He confronted the truth that he needed to get sober for good. With little left to lose, Williams entered rehab, where he had a self-described spiritual experience and started feeling excited to live for the first time in years. His wife at the time, however, did not get sober, and Williams earned custody of their children, Taylor and Natalie (now grown).
As he began sharing his story at recovery meetings, Williams rediscovered that telltale knack of a natural leader – people listened to him. It was time to get back to the real world, where he could apply his strengths to the family business.
At age 35, he started his way back by laying bricks, literally, for his father at Williams Brickworks. Shortly thereafter, his dad started threatening to retire but never following through.
“He kept saying in two more years, I’m going to retire, and then two more years, and two more years,” Donnie says. “It got to a point where he felt I was taking a lot of chances and (Philip and I) were gambling his retirement.”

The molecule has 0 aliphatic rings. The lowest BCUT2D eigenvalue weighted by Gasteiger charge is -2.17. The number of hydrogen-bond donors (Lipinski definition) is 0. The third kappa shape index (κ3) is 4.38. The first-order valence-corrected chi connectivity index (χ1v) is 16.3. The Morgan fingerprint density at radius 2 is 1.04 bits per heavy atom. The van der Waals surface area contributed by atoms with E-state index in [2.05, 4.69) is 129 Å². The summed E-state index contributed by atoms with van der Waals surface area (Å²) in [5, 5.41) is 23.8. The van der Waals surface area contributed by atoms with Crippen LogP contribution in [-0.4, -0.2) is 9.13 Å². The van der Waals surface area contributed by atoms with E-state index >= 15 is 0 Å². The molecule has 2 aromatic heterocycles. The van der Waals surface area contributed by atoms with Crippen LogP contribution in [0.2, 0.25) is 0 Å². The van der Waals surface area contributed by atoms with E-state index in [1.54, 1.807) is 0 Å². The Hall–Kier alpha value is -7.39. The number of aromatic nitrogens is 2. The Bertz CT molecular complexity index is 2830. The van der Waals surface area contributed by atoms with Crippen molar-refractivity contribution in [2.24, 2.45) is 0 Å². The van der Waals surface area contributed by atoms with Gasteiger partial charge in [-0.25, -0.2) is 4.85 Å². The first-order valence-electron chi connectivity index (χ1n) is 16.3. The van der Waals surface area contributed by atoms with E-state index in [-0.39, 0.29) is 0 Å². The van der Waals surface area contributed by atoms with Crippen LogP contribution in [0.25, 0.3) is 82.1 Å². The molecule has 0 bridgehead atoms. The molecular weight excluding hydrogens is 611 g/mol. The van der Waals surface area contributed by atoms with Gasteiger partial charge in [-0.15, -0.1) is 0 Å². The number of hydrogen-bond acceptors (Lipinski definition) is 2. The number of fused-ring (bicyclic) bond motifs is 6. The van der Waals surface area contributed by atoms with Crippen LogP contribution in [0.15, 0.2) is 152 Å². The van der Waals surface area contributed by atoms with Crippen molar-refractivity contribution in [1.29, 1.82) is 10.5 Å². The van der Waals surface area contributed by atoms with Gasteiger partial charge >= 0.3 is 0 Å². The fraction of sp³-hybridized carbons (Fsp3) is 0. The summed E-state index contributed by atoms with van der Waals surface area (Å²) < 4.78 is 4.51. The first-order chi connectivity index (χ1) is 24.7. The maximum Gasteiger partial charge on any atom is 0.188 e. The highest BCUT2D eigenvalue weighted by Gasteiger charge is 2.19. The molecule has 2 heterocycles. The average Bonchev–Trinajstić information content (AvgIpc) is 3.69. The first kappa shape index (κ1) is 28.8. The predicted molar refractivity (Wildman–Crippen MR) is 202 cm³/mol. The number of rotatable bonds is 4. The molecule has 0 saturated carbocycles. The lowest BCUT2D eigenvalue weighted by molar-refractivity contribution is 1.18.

“Philip and I walked in and gave him $1 million. We got between $3-$4 million of property, equipment and accounts receivable. The company was strong, and my dad was set up. He said, ‘Peace, I’m out.’ He hunts and fishes and gardens. Now we don’t even talk about work.”
Bring on the boom
Since then, DRP Masonry has grown from $1 million a year to more than 15 times that.
“My Dad did a $1 million a year, and that was his biggest year,” Williams says. “When we started DRP eight years ago, we did $3 million, then $8 million, then $11 million and $14 million. Last year we did $18 million and this year we’ll do $25 million. We’ve got $70 million on the books.”
Clearly, DRP is doing something right for such staggering growth.
It’s not diversification of services. Masonry is still their bread and butter, Williams says. “All we do is masonry, commercial and military. We don’t do any residential or industrial. We’ve kept it in the direct vein of exactly what we were taught. We do about 80% new and 20% restoration. Restoration is growing unbelievably right now.”
So, what is DRP doing right? According to Williams, he starts with one purpose, and the rest takes care of itself.